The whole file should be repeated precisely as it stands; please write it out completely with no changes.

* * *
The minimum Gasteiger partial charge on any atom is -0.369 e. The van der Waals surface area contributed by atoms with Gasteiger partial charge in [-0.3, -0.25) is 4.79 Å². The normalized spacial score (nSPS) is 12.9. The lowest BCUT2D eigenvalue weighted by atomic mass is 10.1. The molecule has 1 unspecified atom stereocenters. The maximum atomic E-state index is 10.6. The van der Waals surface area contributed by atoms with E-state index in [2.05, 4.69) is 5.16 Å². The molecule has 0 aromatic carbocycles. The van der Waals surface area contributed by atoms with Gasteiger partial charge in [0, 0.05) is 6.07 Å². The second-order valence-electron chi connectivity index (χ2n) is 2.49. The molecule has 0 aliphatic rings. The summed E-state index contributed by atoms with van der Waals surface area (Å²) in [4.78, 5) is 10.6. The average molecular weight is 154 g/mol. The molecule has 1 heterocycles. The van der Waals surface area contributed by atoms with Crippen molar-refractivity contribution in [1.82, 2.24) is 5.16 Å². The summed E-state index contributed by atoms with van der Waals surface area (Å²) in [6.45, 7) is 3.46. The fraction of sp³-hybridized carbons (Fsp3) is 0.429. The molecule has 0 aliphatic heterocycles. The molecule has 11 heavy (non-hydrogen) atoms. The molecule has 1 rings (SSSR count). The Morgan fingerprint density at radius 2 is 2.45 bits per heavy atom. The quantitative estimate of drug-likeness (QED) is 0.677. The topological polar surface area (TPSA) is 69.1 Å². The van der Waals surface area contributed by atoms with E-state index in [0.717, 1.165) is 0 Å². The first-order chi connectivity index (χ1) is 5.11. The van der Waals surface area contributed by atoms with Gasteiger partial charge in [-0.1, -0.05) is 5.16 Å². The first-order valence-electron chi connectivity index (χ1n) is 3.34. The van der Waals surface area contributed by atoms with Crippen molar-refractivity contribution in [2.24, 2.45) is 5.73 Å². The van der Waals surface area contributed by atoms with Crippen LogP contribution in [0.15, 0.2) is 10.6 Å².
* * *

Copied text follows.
The minimum Gasteiger partial charge on any atom is -0.369 e. The van der Waals surface area contributed by atoms with Gasteiger partial charge in [-0.3, -0.25) is 4.79 Å². The normalized spacial score (nSPS) is 12.9. The lowest BCUT2D eigenvalue weighted by atomic mass is 10.1. The molecule has 1 unspecified atom stereocenters. The maximum atomic E-state index is 10.6. The van der Waals surface area contributed by atoms with E-state index in [2.05, 4.69) is 5.16 Å². The molecule has 0 aromatic carbocycles. The van der Waals surface area contributed by atoms with Gasteiger partial charge in [0, 0.05) is 6.07 Å². The second-order valence-electron chi connectivity index (χ2n) is 2.49. The molecule has 0 aliphatic rings. The summed E-state index contributed by atoms with van der Waals surface area (Å²) in [4.78, 5) is 10.6. The average molecular weight is 154 g/mol. The molecule has 1 heterocycles. The van der Waals surface area contributed by atoms with Crippen molar-refractivity contribution in [1.82, 2.24) is 5.16 Å². The summed E-state index contributed by atoms with van der Waals surface area (Å²) in [6.45, 7) is 3.46. The fraction of sp³-hybridized carbons (Fsp3) is 0.429. The molecule has 0 aliphatic heterocycles. The molecule has 11 heavy (non-hydrogen) atoms. The molecule has 1 rings (SSSR count). The Morgan fingerprint density at radius 2 is 2.45 bits per heavy atom. The quantitative estimate of drug-likeness (QED) is 0.677. The topological polar surface area (TPSA) is 69.1 Å². The van der Waals surface area contributed by atoms with E-state index in [0.717, 1.165) is 0 Å². The first-order chi connectivity index (χ1) is 5.11. The van der Waals surface area contributed by atoms with Gasteiger partial charge in [-0.1, -0.05) is 5.16 Å². The first-order valence-electron chi connectivity index (χ1n) is 3.34. The van der Waals surface area contributed by atoms with Crippen molar-refractivity contribution in [2.24, 2.45) is 5.73 Å². The van der Waals surface area contributed by atoms with Crippen LogP contribution in [0.15, 0.2) is 10.6 Å².